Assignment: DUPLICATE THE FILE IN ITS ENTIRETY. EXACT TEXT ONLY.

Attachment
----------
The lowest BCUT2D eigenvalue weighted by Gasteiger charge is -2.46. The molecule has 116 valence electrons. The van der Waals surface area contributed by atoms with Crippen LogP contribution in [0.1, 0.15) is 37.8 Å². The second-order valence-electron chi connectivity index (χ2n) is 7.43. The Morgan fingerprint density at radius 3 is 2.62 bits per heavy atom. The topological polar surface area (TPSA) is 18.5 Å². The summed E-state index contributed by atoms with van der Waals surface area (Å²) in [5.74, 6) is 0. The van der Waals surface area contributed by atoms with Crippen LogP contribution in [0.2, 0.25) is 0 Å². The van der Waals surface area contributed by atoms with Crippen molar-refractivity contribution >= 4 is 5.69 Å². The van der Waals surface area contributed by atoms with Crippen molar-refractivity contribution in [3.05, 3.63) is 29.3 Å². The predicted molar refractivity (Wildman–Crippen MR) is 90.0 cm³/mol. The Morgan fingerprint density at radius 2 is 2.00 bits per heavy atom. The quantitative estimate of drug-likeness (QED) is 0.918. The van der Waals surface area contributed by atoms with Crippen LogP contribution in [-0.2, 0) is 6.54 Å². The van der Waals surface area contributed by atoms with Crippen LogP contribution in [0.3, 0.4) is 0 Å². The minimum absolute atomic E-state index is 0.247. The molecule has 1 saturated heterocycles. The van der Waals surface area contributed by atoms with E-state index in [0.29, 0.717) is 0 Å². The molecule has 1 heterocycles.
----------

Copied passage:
The lowest BCUT2D eigenvalue weighted by Gasteiger charge is -2.46. The molecule has 116 valence electrons. The van der Waals surface area contributed by atoms with Crippen LogP contribution in [0.1, 0.15) is 37.8 Å². The second-order valence-electron chi connectivity index (χ2n) is 7.43. The Morgan fingerprint density at radius 3 is 2.62 bits per heavy atom. The topological polar surface area (TPSA) is 18.5 Å². The summed E-state index contributed by atoms with van der Waals surface area (Å²) in [5.74, 6) is 0. The van der Waals surface area contributed by atoms with Crippen LogP contribution in [0.2, 0.25) is 0 Å². The van der Waals surface area contributed by atoms with Crippen molar-refractivity contribution >= 4 is 5.69 Å². The van der Waals surface area contributed by atoms with Crippen molar-refractivity contribution in [3.05, 3.63) is 29.3 Å². The predicted molar refractivity (Wildman–Crippen MR) is 90.0 cm³/mol. The Morgan fingerprint density at radius 2 is 2.00 bits per heavy atom. The quantitative estimate of drug-likeness (QED) is 0.918. The van der Waals surface area contributed by atoms with Crippen LogP contribution in [-0.2, 0) is 6.54 Å². The van der Waals surface area contributed by atoms with Crippen LogP contribution in [0.3, 0.4) is 0 Å². The minimum absolute atomic E-state index is 0.247. The molecule has 1 saturated heterocycles. The van der Waals surface area contributed by atoms with E-state index in [0.29, 0.717) is 0 Å². The molecule has 1 heterocycles.